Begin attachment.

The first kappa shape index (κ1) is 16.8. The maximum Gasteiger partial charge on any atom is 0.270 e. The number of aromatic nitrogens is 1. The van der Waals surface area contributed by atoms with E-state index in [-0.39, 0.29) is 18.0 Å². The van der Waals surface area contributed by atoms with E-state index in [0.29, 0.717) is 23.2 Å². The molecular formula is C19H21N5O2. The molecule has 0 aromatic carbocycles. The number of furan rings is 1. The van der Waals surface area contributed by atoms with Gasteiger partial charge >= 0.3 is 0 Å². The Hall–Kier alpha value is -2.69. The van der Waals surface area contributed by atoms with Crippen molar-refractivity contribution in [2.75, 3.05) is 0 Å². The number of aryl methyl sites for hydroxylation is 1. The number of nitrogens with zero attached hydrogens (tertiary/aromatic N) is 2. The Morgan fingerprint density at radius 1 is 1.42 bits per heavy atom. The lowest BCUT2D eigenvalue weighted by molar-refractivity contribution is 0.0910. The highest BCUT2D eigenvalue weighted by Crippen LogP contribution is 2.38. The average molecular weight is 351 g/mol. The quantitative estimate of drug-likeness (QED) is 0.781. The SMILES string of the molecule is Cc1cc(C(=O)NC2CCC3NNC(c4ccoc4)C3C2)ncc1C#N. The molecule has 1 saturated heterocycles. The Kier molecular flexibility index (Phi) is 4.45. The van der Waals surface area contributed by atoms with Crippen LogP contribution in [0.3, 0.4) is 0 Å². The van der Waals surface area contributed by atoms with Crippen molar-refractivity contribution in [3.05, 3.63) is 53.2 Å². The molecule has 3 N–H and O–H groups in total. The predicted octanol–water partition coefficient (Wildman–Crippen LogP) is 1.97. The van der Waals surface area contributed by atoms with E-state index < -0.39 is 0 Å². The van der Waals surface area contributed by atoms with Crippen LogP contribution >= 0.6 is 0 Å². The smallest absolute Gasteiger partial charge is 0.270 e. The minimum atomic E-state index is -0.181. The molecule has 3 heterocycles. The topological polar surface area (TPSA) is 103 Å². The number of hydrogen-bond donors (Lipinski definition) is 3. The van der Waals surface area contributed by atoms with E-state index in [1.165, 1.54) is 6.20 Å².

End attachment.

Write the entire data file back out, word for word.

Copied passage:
The first kappa shape index (κ1) is 16.8. The maximum Gasteiger partial charge on any atom is 0.270 e. The number of aromatic nitrogens is 1. The van der Waals surface area contributed by atoms with E-state index in [-0.39, 0.29) is 18.0 Å². The van der Waals surface area contributed by atoms with E-state index in [0.29, 0.717) is 23.2 Å². The molecular formula is C19H21N5O2. The molecule has 0 aromatic carbocycles. The number of furan rings is 1. The van der Waals surface area contributed by atoms with Gasteiger partial charge >= 0.3 is 0 Å². The Hall–Kier alpha value is -2.69. The van der Waals surface area contributed by atoms with Crippen molar-refractivity contribution in [2.75, 3.05) is 0 Å². The number of aryl methyl sites for hydroxylation is 1. The number of nitrogens with zero attached hydrogens (tertiary/aromatic N) is 2. The Morgan fingerprint density at radius 1 is 1.42 bits per heavy atom. The lowest BCUT2D eigenvalue weighted by molar-refractivity contribution is 0.0910. The highest BCUT2D eigenvalue weighted by Crippen LogP contribution is 2.38. The average molecular weight is 351 g/mol. The quantitative estimate of drug-likeness (QED) is 0.781. The SMILES string of the molecule is Cc1cc(C(=O)NC2CCC3NNC(c4ccoc4)C3C2)ncc1C#N. The molecule has 1 saturated heterocycles. The Kier molecular flexibility index (Phi) is 4.45. The van der Waals surface area contributed by atoms with Crippen LogP contribution in [0.3, 0.4) is 0 Å². The van der Waals surface area contributed by atoms with Crippen molar-refractivity contribution in [3.05, 3.63) is 53.2 Å². The molecule has 3 N–H and O–H groups in total. The predicted octanol–water partition coefficient (Wildman–Crippen LogP) is 1.97. The van der Waals surface area contributed by atoms with E-state index < -0.39 is 0 Å². The van der Waals surface area contributed by atoms with Crippen LogP contribution >= 0.6 is 0 Å². The smallest absolute Gasteiger partial charge is 0.270 e. The minimum atomic E-state index is -0.181. The molecule has 3 heterocycles. The topological polar surface area (TPSA) is 103 Å². The number of hydrogen-bond donors (Lipinski definition) is 3. The van der Waals surface area contributed by atoms with E-state index in [1.165, 1.54) is 6.20 Å².